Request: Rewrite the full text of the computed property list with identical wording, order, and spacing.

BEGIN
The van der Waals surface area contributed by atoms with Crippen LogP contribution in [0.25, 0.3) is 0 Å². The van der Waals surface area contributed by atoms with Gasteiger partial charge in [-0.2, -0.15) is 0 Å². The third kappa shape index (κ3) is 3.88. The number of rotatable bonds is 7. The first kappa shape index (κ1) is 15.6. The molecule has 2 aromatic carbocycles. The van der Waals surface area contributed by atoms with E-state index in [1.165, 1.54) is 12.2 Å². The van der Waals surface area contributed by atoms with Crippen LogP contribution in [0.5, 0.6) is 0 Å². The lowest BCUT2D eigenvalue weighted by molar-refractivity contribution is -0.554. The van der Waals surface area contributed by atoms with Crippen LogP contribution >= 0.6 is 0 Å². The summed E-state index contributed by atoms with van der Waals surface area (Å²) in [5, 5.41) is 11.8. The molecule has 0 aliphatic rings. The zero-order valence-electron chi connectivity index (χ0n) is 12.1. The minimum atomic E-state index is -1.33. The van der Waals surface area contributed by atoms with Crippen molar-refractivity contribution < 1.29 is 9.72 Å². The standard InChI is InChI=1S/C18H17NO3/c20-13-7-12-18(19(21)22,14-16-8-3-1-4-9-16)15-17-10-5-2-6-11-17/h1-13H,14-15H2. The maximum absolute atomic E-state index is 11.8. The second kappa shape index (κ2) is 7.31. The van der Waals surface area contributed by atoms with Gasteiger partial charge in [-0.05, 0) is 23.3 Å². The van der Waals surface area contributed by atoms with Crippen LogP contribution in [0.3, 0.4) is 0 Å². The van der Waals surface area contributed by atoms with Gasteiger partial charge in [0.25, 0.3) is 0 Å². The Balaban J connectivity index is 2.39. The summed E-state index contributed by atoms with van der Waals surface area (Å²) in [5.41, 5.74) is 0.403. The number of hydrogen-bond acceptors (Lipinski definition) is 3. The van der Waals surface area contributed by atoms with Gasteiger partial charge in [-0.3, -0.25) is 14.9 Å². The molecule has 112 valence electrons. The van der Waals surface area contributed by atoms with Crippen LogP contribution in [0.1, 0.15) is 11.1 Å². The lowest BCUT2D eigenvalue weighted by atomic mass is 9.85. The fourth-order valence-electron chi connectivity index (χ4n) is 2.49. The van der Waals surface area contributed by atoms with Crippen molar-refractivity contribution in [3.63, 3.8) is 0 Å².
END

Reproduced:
The van der Waals surface area contributed by atoms with Crippen LogP contribution in [0.25, 0.3) is 0 Å². The van der Waals surface area contributed by atoms with Gasteiger partial charge in [-0.2, -0.15) is 0 Å². The third kappa shape index (κ3) is 3.88. The number of rotatable bonds is 7. The first kappa shape index (κ1) is 15.6. The molecule has 2 aromatic carbocycles. The van der Waals surface area contributed by atoms with E-state index in [1.165, 1.54) is 12.2 Å². The van der Waals surface area contributed by atoms with Crippen LogP contribution in [0.5, 0.6) is 0 Å². The lowest BCUT2D eigenvalue weighted by molar-refractivity contribution is -0.554. The van der Waals surface area contributed by atoms with Crippen LogP contribution >= 0.6 is 0 Å². The summed E-state index contributed by atoms with van der Waals surface area (Å²) in [5, 5.41) is 11.8. The molecule has 0 aliphatic rings. The zero-order valence-electron chi connectivity index (χ0n) is 12.1. The minimum atomic E-state index is -1.33. The van der Waals surface area contributed by atoms with Crippen molar-refractivity contribution < 1.29 is 9.72 Å². The standard InChI is InChI=1S/C18H17NO3/c20-13-7-12-18(19(21)22,14-16-8-3-1-4-9-16)15-17-10-5-2-6-11-17/h1-13H,14-15H2. The maximum absolute atomic E-state index is 11.8. The second kappa shape index (κ2) is 7.31. The van der Waals surface area contributed by atoms with Gasteiger partial charge in [-0.05, 0) is 23.3 Å². The van der Waals surface area contributed by atoms with Crippen LogP contribution in [0.3, 0.4) is 0 Å². The van der Waals surface area contributed by atoms with Gasteiger partial charge in [0.25, 0.3) is 0 Å². The Balaban J connectivity index is 2.39. The summed E-state index contributed by atoms with van der Waals surface area (Å²) in [5.41, 5.74) is 0.403. The number of hydrogen-bond acceptors (Lipinski definition) is 3. The van der Waals surface area contributed by atoms with Gasteiger partial charge in [-0.3, -0.25) is 14.9 Å². The molecule has 112 valence electrons. The van der Waals surface area contributed by atoms with Crippen LogP contribution in [0.1, 0.15) is 11.1 Å². The lowest BCUT2D eigenvalue weighted by atomic mass is 9.85. The fourth-order valence-electron chi connectivity index (χ4n) is 2.49. The van der Waals surface area contributed by atoms with Crippen molar-refractivity contribution in [3.63, 3.8) is 0 Å².